Hello, reader! If you intend to post a link to this blog on Twitter, be aware that for utterly mysterious reasons, Twitter thinks this blog is spam, and will prevent you from linking to it. Here's a workaround: change the .com in the address to .ca. I call it the "Maple Leaf Loophole." And thanks for sharing!

Friday, January 16, 2009

How to Bounce a Ball Part 2 - Solution

I did my best during this experience to let the kids figure out as much for themselves as they could. It is a pleasure to watch them turn into little scientists when there was something about which they are really curious. Through the course of this investigation, they had to conjecture, test, and discover several things that those of you reading this probably take for granted:
• horizontal motion can be considered independently from vertical motion
• angle of incidence = angle of return if no spin on the ball
• the distance from a person to a wall is the shortest distance
• the distance from a person to a wall is perpendicular to the wall
• a diagram helps make sense of relationships between distances
• a neat and labeled diagram makes it easier to discuss
• the easiest way to measure distances in a room with a square grid tile floor is by counting floor tiles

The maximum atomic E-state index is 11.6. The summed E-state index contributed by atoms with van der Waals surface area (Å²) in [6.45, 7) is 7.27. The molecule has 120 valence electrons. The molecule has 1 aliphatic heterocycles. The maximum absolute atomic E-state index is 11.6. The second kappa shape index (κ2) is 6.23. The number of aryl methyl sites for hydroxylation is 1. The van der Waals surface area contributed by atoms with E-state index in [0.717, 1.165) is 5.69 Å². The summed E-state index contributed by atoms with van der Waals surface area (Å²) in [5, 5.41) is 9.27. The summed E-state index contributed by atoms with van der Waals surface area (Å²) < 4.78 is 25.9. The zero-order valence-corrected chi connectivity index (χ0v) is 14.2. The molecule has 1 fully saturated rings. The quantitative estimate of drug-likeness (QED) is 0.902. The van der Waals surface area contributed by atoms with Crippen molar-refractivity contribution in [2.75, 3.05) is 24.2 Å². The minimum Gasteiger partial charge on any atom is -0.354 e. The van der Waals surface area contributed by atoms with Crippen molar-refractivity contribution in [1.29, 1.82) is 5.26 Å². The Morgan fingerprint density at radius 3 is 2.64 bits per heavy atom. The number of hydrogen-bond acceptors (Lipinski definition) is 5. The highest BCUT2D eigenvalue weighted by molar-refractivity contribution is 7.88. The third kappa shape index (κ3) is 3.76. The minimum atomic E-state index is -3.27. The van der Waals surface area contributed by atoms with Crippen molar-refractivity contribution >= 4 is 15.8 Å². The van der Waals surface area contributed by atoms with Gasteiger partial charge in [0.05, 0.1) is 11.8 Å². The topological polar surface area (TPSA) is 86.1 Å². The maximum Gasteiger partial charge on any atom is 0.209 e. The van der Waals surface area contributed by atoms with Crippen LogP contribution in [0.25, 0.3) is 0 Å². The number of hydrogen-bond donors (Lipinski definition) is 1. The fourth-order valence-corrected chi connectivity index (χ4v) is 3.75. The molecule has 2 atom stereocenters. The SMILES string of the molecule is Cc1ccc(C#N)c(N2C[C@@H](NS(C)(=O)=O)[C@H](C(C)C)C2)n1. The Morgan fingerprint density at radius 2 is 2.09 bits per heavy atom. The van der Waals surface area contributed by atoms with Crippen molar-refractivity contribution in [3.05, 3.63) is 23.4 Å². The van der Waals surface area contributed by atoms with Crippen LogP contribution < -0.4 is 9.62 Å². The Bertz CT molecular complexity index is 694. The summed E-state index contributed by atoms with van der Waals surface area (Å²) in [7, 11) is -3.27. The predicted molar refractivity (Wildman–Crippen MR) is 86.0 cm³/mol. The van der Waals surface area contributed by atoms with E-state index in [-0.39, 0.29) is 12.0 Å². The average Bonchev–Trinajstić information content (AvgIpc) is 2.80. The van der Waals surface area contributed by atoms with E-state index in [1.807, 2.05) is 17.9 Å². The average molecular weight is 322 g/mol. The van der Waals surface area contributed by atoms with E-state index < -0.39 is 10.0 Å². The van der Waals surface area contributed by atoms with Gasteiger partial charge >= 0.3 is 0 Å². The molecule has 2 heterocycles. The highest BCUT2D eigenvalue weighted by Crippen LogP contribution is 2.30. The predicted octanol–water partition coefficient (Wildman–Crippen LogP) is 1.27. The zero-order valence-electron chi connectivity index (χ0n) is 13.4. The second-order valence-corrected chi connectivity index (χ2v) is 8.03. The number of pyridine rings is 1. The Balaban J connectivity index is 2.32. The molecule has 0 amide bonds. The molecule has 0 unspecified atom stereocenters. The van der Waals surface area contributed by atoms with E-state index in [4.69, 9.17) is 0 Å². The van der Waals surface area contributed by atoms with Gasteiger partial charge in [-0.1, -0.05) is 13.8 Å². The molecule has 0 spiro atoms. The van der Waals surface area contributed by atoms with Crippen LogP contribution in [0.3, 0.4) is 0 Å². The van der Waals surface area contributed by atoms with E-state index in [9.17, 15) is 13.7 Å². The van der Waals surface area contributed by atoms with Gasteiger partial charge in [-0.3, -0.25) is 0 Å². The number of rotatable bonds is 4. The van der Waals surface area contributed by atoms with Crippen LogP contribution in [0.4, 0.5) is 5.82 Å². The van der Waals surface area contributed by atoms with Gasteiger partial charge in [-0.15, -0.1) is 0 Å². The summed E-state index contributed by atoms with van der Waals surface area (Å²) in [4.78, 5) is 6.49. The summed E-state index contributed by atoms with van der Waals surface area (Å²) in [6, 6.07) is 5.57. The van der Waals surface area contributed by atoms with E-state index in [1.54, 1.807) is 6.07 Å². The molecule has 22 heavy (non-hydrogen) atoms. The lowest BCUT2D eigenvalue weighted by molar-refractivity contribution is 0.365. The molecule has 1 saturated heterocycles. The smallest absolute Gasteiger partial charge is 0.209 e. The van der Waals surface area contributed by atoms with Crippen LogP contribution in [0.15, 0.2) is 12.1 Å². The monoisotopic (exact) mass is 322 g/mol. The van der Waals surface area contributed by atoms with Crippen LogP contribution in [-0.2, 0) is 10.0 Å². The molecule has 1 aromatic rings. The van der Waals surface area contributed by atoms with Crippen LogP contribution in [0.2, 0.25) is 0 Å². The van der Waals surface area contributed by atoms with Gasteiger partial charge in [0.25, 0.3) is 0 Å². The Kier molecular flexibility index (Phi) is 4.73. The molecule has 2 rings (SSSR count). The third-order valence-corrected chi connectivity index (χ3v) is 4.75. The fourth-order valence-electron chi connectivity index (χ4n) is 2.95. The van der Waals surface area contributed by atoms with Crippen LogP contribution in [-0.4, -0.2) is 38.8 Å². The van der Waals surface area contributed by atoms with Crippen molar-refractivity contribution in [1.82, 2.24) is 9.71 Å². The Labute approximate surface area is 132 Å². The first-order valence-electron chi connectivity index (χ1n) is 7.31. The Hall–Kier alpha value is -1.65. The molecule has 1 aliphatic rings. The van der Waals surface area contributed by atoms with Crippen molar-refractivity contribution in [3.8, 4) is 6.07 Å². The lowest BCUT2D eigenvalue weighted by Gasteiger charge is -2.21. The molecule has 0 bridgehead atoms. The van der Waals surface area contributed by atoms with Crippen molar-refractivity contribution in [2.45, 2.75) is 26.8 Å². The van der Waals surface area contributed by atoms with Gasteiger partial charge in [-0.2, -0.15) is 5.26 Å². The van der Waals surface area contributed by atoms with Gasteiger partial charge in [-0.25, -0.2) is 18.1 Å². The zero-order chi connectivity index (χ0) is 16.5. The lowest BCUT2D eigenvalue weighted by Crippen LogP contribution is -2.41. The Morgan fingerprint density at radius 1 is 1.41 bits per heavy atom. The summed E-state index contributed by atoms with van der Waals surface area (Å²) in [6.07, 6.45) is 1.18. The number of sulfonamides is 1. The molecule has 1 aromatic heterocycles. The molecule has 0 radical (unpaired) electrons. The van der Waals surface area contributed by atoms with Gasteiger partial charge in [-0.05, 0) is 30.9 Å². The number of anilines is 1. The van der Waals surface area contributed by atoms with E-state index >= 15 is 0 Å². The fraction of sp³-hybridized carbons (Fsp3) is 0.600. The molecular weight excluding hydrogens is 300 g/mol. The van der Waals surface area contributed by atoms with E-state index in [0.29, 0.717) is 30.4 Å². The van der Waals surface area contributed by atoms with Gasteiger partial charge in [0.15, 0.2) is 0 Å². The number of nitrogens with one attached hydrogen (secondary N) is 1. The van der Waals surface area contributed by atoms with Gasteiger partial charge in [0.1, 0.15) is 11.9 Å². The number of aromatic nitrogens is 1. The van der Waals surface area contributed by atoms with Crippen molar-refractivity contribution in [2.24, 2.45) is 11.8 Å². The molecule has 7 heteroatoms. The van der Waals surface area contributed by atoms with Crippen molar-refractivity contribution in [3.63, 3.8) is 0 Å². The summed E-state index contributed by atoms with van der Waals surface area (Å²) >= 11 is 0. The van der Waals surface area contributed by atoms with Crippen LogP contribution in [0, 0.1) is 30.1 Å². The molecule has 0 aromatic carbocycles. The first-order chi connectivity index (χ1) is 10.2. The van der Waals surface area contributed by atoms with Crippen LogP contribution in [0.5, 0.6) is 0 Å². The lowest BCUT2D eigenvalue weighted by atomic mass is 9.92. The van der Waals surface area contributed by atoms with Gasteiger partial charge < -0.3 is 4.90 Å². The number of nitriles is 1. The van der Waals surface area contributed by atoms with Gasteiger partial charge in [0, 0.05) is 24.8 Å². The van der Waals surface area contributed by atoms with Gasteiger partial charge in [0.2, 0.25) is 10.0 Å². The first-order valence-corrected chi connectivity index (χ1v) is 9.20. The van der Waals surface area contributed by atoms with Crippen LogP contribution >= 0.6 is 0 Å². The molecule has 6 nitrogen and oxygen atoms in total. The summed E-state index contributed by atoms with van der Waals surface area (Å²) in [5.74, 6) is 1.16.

• triangles that have the same angles are the same shape
• triangles that have the same shape have proportional sides

Once they had a good diagram, they had to find a way to partition the wall in the same proportion as d:d'. All of this discussion was in terms of number of floor tiles. They marked the nice-acting ratios first:

2:1 marked 2/3 of the way
1:2 marked 1/3 of the way
1:3 marked 1/4 of the way

I had them do a bunch of these just to give them practice with some tangible fractional amounts.

After we had marked several of these and proved they worked, the kids were honestly kind of over it. I wanted to talk about any distance, and we eventually got here: a = (d/ (d+d'))w. But that last part, I felt like I was just doing it for them. That was ok, though.

The Teacher Has Her Fun
I was also interested in modeling the path of the ball with an absolute value function. Here is my derivation.
So we have y = c*abs(x - a) + d, where a is given above in terms of d, d', and w, and since this thing has to go through the origin, c = -d/a. I don't know what I'd do with this, but I was trained as an engineer and I couldn't help myself. Thanks for reading! I hope you enjoyed my little adventure.